“So tired, tired of my dreams.” We need less music from people who used to write for Pitchfork, more music from people who used to play in Pitchfork. There are songs on the new Obits record — out on the 29th, order yourself up a gaggle of ‘em to tumble around in — that instantly went on repeat. “I Want Results,” “No Fly List,” aural turpentine air-punch stuff.
But doing laps last night with the album in my ‘buds it was the straight shot of “New August” that knocked the wind out, buckled me over. Just two verses, one chorus, a guitar part you can’t hide from. Stucco-voiced, stucco-faced Rick Froberg’s never had a problem making things necessary.
“By my standards Super is way, way better than Kick-Ass because the latter was made with an underlying affection for superhero movies & mythology while Super mostly feels contempt for it. It’s the closest approximation I’ve ever seen of my own view of superhero films and fans of same.”—
Seventy-six cents to go: Blue Valentine's Oscar season run finally brought the name of one of the people behind “You and Me” to light. Numero Group has released two more songs from Penny et al. No mention whether the weird monster voice on “I Cried a Tear” is a flaw in the master or some digitizing hiccup, but I’m a sucker for the emphatics at the end.
And now, a scene from the 2007 made-for-Syfy Channel movie Ice Spiders:
Dr. April Sommers (as played by former Melrose Place actress Vanessa Williams): “A few years ago, the Department of Defense confiscated the fossilized remains of a prehistoric arachnae they found in Afghanistan. They sent the remains to us for further study.”
Dan “Dash” Dashiell (as played by former Melrose Place actor Patrick Muldoon): “So you thawed these things out from a Himalayan glacier?”
Fantastic film, finally something from last year I can say I liked without reservation. There’s so much Polanski in this, not just the recognizable echoes of The Tenant and Frantic or his standard fears of paranoia and awkward powerlessness. The espionage part could only matter to non-Americans (Brits - we consider you one of our colonies, now, anyway); “thrills” are downplayed in favor of a leisurely, jet-lagged conscience-and-identity-suck. Folks looking for those things aren’t listening to the film or its nameless protagonist. Enjoy instead the almost poetic observation and the sly craftsmanship and the humor and the intelligence and that set (!) and the satisfactory fruits of the wonky casting (Brosnan and Williams are perfect, sure, but hello Kim Cattrall and Jim Belushi and Eli Wallach). A movie for grown-ups, right down to its inevitable grey sky shrug.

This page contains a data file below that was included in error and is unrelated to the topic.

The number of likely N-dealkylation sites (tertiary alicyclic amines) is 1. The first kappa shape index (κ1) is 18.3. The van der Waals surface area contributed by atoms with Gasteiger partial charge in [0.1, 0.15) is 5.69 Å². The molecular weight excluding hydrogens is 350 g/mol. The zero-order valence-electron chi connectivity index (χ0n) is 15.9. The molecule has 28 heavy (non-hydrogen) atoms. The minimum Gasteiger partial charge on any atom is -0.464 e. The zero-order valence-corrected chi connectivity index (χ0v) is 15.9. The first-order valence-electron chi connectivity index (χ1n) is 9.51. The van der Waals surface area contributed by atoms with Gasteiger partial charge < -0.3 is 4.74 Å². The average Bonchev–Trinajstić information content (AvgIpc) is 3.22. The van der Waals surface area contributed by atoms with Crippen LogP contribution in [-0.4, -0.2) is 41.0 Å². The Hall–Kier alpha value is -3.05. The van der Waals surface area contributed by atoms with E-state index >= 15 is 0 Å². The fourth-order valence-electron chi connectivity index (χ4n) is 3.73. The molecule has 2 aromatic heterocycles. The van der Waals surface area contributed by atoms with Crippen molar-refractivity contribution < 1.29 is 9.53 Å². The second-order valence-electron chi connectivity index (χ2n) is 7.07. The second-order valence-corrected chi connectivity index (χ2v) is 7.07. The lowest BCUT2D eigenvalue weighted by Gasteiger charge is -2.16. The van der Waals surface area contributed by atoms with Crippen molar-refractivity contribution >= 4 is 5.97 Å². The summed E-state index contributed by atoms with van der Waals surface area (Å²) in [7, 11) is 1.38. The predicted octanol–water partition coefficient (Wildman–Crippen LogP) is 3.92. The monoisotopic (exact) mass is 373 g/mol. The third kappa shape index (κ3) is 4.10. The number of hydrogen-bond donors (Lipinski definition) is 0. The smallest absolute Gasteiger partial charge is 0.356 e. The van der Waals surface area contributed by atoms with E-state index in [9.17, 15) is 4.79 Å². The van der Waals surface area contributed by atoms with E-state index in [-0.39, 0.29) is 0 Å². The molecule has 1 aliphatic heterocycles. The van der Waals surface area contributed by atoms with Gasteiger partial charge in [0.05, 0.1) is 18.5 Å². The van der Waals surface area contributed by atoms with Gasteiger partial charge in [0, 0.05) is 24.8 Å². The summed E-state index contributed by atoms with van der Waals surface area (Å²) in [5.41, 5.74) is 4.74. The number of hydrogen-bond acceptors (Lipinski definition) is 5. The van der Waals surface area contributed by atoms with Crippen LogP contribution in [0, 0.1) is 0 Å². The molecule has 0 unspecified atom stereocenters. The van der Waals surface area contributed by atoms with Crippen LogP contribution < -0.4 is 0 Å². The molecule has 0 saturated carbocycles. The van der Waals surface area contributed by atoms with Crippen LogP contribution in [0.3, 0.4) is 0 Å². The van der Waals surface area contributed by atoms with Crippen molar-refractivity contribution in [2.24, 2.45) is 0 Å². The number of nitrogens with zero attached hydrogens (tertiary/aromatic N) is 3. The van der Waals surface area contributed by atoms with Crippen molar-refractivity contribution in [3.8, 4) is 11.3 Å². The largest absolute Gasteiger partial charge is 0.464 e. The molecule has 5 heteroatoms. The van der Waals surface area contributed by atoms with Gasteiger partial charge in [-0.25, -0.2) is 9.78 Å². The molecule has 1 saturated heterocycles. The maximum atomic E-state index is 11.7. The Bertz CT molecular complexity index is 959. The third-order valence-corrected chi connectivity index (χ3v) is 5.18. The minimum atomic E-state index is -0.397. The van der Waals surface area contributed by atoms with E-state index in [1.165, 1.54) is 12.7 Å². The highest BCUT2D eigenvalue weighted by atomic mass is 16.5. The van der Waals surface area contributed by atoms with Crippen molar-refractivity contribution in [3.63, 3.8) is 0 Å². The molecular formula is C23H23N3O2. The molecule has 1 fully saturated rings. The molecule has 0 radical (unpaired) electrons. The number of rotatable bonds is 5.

Shiina Ringo, “Toki ga Bousou Suru (Time Runs Reckless)”
One of her B-sides. She wrangled a genius career’s worth of them together in 2008 on Watashi to Hōden and hoo boy that is not where you want to go to introduce yourself to her work. It’s a maddening two discs because it’s both all over the place and alarmingly cohesive. White dwarf dense with one-offs and elaborations of songs found elsewhere, ridiculously exact (did x track really need like seven different types of xylophones?) unless it’s being purposefully inexact, without the context of the rest of her catalog it can be like staring into a star without sensing any of its light or heat, just blindness and gravity.
But this one, a simple limping waltz that stumbles through Mozart and military snare and dissonant rumbles, felt right today.